Director: Sally Potter
Year Released: 2004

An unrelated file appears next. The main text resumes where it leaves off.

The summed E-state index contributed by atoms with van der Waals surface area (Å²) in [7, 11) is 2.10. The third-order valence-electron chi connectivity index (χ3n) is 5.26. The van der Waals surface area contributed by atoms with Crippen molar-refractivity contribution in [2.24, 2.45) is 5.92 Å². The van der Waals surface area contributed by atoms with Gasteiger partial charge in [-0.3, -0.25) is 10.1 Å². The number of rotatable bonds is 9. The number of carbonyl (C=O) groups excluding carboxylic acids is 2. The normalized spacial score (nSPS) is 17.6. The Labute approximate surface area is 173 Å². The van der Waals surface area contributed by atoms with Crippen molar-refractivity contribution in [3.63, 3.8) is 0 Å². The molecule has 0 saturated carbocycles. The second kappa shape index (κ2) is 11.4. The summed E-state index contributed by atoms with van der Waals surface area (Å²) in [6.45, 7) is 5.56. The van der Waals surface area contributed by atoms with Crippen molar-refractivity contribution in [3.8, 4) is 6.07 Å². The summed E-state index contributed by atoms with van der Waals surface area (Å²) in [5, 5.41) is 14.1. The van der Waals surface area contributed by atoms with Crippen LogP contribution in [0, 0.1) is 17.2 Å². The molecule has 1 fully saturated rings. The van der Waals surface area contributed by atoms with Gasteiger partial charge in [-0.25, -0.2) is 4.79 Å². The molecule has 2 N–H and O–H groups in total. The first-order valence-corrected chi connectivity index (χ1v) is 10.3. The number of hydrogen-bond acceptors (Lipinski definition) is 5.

As someone who's actually done janitorial work - unlike Ms. Potter, I imagine - I knew something was wrong with this picture from the very beginning when I saw the cleaning lady fishing a condom out of the toilet with her bare hands. 'Comfortable' with dirt or not, that's just nasty. What follows is even more incomprehensible: unhappy bourgeois couple (Sam Neill and Joan Allen) drift apart emotionally, implausibly leading Allen into the arms of a man from Beirut and setting up a long, pretentiously shot altercation between the two of them in a parking garage about America vs. Everyone Else in the World. I'm willing to grant a little lee-way to a film trying something new - in this case, Potter writing a script entirely in iambic pentameter (when I first heard about The Umbrellas of Cherbourg being entirely sung I almost didn't watch it) - but instead of making the film more accessible with the 'Eminem-meets-Shakespeare' verbiage, it only alienates.